We also get introduced to his younger brother Gaetano Fadda (Gomorrah’s excellent Salvatore Esposito), a brutish, heavy-breathing psycho who makes the trip over from Italy in order to attend the funeral and subsequently boasts of foul deeds in the mother country.
For instance, he’s keen to tell people he carries around Mussolini’s extracted teeth in a tin. Just because he can.
When the current truce with the family’s rivals is explained to him, Gaetano is all for obliterating the Cannons with all the tact of a ten-tonne truck, while Josto is intent on keeping the entente cordiale going – it’s what his father wanted, after all.
The truce threatens to break more than once in some tense exchanges between the two gangs, not least when Loy Cannon’s right-hand man Doctor Senator (the always great Glynn Turman) takes over a Fadda-run slaughterhouse.
Elsewhere, Oraetta is up to her old tricks again on the ward. She’s about to end the life of another elderly patient (“It’s a cold autumn day… gobble, gobble,” she cheerily chirrups as she prepares a cocktail of euthanising drugs) when she’s caught red-handed and summarily fired.
Thanks to her sneaky ways and a very weak hospital administrator she somehow manages to negotiate severance pay and a reference. That frees her up to spend more time in the neighbourhood, and nurture her friendship with Ethelrida.
She decides to bake her neighbour and family an apple pie, and promptly laces it with some sort of, ahem, medicinal syrup.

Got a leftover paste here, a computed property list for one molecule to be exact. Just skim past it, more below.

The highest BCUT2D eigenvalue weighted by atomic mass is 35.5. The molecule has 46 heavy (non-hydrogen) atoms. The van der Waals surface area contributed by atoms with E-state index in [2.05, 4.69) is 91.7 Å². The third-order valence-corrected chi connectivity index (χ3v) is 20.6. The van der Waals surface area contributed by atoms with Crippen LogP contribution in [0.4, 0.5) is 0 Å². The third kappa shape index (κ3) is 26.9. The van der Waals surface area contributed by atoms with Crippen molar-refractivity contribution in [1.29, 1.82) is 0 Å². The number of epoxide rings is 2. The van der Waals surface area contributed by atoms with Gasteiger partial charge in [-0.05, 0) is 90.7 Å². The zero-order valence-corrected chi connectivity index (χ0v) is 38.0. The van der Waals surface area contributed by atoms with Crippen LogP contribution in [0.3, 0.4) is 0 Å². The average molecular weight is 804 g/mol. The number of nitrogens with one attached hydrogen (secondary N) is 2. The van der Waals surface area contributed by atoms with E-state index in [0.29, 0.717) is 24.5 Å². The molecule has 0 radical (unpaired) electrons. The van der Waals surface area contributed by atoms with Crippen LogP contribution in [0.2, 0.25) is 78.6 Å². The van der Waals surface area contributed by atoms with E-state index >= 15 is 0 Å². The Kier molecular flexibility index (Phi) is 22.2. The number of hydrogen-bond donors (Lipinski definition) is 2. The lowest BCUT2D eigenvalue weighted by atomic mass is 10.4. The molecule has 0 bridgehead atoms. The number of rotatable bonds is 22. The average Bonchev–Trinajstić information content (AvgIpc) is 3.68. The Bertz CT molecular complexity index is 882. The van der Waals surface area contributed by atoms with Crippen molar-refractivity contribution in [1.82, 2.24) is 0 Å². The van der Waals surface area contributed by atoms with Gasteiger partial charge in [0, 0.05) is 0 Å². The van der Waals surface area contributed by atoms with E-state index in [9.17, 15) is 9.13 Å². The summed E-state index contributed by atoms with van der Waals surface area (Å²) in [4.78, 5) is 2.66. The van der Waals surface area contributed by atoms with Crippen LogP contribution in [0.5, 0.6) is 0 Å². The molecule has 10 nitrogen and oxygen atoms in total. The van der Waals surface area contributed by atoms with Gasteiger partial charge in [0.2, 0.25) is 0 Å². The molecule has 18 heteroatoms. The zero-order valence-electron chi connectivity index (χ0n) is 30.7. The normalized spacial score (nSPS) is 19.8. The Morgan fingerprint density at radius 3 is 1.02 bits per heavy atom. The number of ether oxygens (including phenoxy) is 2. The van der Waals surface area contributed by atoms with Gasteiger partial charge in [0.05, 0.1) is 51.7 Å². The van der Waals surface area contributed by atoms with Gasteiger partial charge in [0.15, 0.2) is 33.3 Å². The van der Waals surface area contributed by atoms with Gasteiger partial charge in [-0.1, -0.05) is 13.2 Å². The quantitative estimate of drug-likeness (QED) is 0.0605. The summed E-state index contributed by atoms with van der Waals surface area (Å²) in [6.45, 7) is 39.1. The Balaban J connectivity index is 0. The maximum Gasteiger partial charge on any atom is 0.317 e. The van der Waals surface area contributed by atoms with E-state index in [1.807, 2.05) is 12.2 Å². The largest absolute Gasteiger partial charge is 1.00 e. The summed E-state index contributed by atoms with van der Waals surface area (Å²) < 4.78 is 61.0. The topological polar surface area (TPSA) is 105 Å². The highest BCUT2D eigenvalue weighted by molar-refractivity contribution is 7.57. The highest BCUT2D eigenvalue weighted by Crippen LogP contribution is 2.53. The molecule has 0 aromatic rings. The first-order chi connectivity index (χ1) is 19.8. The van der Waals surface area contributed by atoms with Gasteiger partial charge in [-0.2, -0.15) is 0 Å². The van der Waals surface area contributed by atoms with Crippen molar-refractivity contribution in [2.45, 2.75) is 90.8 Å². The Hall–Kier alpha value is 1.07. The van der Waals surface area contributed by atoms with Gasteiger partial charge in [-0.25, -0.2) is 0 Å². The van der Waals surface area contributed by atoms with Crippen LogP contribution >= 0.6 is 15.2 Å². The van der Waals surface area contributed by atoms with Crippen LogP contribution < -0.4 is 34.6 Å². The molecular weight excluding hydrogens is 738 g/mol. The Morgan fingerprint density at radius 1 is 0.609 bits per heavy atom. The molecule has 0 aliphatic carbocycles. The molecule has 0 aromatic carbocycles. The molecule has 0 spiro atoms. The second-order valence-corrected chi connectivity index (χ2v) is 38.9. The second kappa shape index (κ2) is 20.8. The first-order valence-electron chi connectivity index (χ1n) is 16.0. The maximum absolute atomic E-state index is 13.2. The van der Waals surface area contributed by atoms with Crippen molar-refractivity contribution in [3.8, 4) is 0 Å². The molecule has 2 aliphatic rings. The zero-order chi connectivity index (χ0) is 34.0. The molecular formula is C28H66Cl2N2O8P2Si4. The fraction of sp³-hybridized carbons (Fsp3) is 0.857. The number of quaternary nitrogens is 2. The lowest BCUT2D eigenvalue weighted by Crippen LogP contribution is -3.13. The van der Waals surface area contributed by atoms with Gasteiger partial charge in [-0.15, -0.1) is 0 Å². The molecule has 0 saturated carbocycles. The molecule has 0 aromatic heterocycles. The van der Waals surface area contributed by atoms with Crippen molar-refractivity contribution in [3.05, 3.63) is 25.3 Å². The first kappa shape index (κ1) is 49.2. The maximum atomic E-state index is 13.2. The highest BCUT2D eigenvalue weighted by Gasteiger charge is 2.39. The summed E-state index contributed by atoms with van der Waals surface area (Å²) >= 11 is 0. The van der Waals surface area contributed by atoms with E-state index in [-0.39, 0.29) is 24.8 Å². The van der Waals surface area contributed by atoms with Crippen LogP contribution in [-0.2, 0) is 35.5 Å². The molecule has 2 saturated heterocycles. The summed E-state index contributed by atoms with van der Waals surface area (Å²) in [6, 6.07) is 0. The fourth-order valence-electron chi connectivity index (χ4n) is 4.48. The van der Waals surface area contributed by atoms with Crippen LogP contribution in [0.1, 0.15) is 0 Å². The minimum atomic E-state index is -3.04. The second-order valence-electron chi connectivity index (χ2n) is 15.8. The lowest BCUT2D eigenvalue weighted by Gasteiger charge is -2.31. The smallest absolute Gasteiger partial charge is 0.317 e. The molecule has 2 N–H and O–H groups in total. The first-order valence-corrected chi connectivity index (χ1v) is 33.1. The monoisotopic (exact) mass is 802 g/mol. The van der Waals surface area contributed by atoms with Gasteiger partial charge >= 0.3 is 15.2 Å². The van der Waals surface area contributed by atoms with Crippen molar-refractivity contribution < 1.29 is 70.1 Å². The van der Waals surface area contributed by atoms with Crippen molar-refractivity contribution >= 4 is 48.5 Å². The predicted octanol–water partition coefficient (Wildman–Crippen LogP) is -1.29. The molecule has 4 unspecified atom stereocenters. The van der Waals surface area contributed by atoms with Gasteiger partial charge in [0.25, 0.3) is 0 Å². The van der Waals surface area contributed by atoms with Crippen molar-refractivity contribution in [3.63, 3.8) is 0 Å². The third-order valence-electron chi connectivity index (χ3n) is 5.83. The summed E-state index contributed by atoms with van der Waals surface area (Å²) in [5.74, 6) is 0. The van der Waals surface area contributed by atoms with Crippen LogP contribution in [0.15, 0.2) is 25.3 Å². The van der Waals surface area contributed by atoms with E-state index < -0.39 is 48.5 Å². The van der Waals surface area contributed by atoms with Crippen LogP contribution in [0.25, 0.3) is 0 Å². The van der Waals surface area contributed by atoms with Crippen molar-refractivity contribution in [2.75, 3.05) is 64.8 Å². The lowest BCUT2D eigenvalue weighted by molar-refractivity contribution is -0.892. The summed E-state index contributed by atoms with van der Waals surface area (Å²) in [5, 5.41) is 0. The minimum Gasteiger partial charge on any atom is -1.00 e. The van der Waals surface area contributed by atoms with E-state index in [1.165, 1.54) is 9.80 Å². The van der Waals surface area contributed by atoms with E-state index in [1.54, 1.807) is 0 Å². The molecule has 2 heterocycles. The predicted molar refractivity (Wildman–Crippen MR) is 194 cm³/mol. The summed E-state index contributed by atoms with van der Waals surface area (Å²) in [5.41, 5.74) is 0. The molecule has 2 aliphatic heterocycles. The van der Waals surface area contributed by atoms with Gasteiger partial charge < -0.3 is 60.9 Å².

(The baking scene is pure Fargo: she bakes her potentially deadly apple pie with an old-fashioned record player spinning Bing Crosby’s Ac-Cent-Tchu-Ate The Positive in the background… not only a brilliant scene that depicts the madness that often lay beneath post-war domesticity and strict gender roles of the 1950s, but also the first time I’ve heard Ac-Cent-Tchu-Ate The Positive onscreen since Dennis Potter’s masterful The Singing Detective.)
Oraetta’s an interesting (and great) character, alright. She’s sociopathically perky, walks in small, quick steps – like a bird – and is superficially friendly. What lies beneath is… well, something quite clearly very dark. But I’m not sure how she’s fitting into this whole piece. While the Faddas and the Cannons are in constant war mode and the mood darkens whenever they’re onscreen, Oraetta often comes shuffling along and provides an uneasy juxtaposition.
In fact, if the previous three series pay homage to and do a fine job of keeping the tone of the Coen’s original Fargo movie intact, this series feels much more like another of the Coen brothers’ stories – Miller’s Crossing.
Whereas the gang member characters and storylines have been kept simmering away in the background, here the far more interesting and quirky characters take a back seat. Whenever they come onscreen it feels like a bit of a jolt.
The Smutney family, meanwhile, gets an unwanted visitor when Ethelrida’s ne’er-do-well auntie turns up out of the blue with a young friend – the all-female Bonnie and Clyde have just busted out of jail. That’s when, in the closing shots, we see Timothy Oliphant’s Sheriff Dick ‘Deafy’ Wickware make a dramatic appearance.
The production design is gorgeous, and the performances are great (I’m really enjoying Chris Rock in a serious role, and even though he dials back his stand-up persona back considerably, he still shimmers with (a quieter) charisma), but at the end of episode two I’m still getting a sense that, although entertaining and occasionally dazzling, all the pieces aren’t quite fitting together.
Still, this is only episode two, and we’ve got a long way to go.
One of the great, unlikely crime drama success stories in the past half-decade or so has been Noah Hawley’s TV version of Fargo.